Fox Trot

 

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Fox -Trot (foxtrot)

Fox Trot:  developed by Vaudeville actor Harry Fox in the summer of 1914. Born Arthur Carringford in Pomona, California, in 1882, he adopted the stage name of "Fox" after his grandfather.

Fox Trot: a ballroom dance that has a regular step of slow-slow-quick-quick (with slow = 2 beats) or 1-2-3-4-5-6. Music for the Foxtrot has a flowing, perky quality and adhered to 4/4 time, so that steps are regular.

Fox Trot:  a series of trotting steps.

The Fox-trot originated in the Jardin de Danse on the roof of the New York Theatre. A dancer for the New York theater, Harry Fox married Yansci Dolly, of the Dolly sisters and the two were seen doing a sprightly trotting dance steps between regular shows at the theater to ragtime music. The result was a crowd pleaser, and the audience referred to his dance as "Fox's Trot."  That same year, the American Society of Professors of Dancing standardized the steps of the Foxtrot.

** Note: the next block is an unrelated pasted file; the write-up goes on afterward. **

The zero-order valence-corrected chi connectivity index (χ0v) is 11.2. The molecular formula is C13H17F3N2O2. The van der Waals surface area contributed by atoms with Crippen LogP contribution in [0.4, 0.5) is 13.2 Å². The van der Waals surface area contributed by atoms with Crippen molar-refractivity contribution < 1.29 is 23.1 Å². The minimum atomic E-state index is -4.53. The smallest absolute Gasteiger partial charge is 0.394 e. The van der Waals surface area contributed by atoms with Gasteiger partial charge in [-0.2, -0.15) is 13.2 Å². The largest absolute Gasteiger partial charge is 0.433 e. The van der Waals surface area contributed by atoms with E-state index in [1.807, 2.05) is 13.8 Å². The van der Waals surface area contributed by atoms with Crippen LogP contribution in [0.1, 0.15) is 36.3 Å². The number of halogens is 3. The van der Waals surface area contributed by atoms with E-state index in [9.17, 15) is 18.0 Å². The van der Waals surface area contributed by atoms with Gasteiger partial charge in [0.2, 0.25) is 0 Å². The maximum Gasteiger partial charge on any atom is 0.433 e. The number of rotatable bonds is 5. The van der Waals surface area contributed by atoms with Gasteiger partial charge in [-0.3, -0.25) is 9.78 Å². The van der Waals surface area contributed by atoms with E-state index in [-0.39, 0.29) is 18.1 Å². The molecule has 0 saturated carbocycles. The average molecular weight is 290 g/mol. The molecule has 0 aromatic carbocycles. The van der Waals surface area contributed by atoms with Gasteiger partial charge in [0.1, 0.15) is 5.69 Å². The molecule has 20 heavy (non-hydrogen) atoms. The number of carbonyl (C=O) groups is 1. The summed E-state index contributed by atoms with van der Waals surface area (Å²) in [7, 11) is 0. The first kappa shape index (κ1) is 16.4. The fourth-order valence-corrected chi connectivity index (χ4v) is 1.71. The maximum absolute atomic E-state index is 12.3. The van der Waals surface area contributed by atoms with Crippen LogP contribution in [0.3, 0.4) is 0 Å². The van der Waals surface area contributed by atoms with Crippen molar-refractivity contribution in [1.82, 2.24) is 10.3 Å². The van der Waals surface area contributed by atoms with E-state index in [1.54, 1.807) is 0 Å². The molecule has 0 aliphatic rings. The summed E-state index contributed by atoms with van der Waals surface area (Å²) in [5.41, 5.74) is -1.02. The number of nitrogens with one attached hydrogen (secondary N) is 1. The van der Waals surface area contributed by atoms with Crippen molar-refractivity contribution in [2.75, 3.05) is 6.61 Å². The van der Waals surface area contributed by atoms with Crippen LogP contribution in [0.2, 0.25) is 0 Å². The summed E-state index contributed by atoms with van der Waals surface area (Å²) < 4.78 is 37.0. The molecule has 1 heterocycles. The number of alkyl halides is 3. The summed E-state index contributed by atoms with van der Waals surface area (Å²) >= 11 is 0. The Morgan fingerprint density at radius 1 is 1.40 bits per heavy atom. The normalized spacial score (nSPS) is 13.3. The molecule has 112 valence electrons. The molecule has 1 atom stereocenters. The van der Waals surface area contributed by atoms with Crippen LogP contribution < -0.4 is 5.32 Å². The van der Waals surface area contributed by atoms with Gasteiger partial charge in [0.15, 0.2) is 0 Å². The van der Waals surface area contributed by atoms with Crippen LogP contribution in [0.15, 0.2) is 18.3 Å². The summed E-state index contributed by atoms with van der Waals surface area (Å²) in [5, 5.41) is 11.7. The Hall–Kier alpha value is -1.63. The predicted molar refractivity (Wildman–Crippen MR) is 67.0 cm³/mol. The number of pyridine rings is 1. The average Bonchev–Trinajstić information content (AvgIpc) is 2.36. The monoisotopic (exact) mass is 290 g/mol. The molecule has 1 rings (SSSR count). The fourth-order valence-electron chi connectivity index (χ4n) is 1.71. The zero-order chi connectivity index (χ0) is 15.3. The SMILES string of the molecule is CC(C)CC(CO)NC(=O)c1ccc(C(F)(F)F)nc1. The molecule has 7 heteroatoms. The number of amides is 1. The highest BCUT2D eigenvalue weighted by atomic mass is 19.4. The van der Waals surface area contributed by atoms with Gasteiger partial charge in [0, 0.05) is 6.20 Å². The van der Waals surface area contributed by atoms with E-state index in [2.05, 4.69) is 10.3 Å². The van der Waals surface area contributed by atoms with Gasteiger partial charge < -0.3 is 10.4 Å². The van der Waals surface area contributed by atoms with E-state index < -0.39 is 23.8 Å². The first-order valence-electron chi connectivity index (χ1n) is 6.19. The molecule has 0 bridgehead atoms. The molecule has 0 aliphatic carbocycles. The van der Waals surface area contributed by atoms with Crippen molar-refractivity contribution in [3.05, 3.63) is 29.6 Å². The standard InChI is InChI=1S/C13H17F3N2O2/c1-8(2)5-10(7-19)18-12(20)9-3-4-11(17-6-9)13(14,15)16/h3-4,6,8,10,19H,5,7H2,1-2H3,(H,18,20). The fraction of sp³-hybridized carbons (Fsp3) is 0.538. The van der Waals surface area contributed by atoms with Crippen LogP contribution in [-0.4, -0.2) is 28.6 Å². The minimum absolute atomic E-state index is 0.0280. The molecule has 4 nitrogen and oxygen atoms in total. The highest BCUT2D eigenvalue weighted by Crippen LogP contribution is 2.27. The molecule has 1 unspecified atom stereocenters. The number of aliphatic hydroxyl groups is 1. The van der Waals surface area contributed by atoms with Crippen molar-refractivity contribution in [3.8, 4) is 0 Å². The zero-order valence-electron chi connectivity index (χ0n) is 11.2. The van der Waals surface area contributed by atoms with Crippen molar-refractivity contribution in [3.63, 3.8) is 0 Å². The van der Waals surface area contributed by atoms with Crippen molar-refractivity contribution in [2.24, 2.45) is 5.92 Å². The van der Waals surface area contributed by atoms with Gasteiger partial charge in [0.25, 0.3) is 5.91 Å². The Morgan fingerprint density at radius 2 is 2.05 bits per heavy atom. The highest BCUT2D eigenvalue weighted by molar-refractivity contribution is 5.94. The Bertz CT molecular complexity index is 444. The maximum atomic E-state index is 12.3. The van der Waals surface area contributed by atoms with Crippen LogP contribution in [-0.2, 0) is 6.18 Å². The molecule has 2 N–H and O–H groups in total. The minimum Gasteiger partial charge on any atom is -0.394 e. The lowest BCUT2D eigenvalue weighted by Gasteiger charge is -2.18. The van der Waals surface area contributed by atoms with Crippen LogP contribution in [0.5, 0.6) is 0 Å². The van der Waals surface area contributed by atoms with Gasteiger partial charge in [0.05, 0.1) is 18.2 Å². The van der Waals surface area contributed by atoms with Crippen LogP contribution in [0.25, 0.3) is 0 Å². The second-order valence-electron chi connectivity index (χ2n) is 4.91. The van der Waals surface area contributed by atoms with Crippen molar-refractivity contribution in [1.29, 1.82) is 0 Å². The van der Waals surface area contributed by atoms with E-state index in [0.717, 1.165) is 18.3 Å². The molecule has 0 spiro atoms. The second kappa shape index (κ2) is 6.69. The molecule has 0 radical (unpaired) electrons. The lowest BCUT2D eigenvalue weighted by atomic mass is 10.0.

The dance was introduced to the public with Oscar Duryea, an established choreographer of the time. His dance team introduced the Foxtrot as a rolling smooth glide (international style) that moved in large steps across the room, because the trotting step was too much for ladies.  Therefore, the Foxtrot was known by this name, although the trot did not remain for “International style”, but for “social dancing” only, which conveys its purpose and limitations.

Because of its mixed slow and fast steps, it is easy to keep the steps in a contained area. This does not mean that the Foxtrot cannot cover a lot of ground, however. Anyone who has watched a dance competition knows that couples can clear a room when dancing in earnest.

The Foxtrot was the most significant development in all of ballroom dancing. Dancers who do the Foxtrot have noted that there are an unusual number of variations, which permits more flexibility, that can be performed with the combination of quick and slow steps, thereby, giving much greater dancing pleasure. For some, it is the hardest of the ballroom dance series.

Variations of the foxtrot include the Peabody, the Quickstep and Roseland foxtrot. Faster foxtrots turn into Swing and Jitterbug.  Even dances such as the lindy and the hustle are derived, to some extent, from the foxtrot.